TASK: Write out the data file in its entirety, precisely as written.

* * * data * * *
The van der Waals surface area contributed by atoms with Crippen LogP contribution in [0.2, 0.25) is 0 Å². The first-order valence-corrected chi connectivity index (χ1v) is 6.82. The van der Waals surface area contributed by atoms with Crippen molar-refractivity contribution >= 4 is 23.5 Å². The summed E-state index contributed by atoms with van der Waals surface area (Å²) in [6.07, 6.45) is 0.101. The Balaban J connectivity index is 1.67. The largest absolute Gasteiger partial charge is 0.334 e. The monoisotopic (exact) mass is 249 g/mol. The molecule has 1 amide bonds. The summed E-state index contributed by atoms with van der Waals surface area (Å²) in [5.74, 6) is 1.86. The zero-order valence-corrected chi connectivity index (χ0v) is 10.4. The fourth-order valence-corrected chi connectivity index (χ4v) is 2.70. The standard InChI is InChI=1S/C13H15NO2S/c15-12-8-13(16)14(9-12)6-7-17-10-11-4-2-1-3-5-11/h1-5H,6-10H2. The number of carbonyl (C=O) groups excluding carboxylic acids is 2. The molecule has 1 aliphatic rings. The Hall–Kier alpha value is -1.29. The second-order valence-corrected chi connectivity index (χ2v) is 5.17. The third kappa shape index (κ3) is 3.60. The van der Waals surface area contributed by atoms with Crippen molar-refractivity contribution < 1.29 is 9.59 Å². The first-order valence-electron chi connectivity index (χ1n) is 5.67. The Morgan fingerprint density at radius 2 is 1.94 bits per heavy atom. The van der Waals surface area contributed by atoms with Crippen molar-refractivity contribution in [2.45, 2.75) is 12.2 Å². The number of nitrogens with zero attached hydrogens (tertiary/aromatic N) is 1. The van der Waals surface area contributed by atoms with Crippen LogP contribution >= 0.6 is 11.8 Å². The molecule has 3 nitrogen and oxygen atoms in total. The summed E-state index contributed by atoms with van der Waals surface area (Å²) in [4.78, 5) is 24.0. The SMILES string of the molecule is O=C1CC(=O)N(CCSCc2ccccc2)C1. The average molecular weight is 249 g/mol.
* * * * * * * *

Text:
The van der Waals surface area contributed by atoms with Crippen LogP contribution in [0.2, 0.25) is 0 Å². The first-order valence-corrected chi connectivity index (χ1v) is 6.82. The van der Waals surface area contributed by atoms with Crippen molar-refractivity contribution >= 4 is 23.5 Å². The summed E-state index contributed by atoms with van der Waals surface area (Å²) in [6.07, 6.45) is 0.101. The Balaban J connectivity index is 1.67. The largest absolute Gasteiger partial charge is 0.334 e. The monoisotopic (exact) mass is 249 g/mol. The molecule has 1 amide bonds. The summed E-state index contributed by atoms with van der Waals surface area (Å²) in [5.74, 6) is 1.86. The zero-order valence-corrected chi connectivity index (χ0v) is 10.4. The fourth-order valence-corrected chi connectivity index (χ4v) is 2.70. The standard InChI is InChI=1S/C13H15NO2S/c15-12-8-13(16)14(9-12)6-7-17-10-11-4-2-1-3-5-11/h1-5H,6-10H2. The number of carbonyl (C=O) groups excluding carboxylic acids is 2. The molecule has 1 aliphatic rings. The Hall–Kier alpha value is -1.29. The second-order valence-corrected chi connectivity index (χ2v) is 5.17. The third kappa shape index (κ3) is 3.60. The van der Waals surface area contributed by atoms with Crippen molar-refractivity contribution < 1.29 is 9.59 Å². The first-order valence-electron chi connectivity index (χ1n) is 5.67. The Morgan fingerprint density at radius 2 is 1.94 bits per heavy atom. The van der Waals surface area contributed by atoms with Crippen molar-refractivity contribution in [2.45, 2.75) is 12.2 Å². The number of nitrogens with zero attached hydrogens (tertiary/aromatic N) is 1. The van der Waals surface area contributed by atoms with Crippen LogP contribution >= 0.6 is 11.8 Å². The molecule has 3 nitrogen and oxygen atoms in total. The summed E-state index contributed by atoms with van der Waals surface area (Å²) in [4.78, 5) is 24.0. The SMILES string of the molecule is O=C1CC(=O)N(CCSCc2ccccc2)C1. The average molecular weight is 249 g/mol.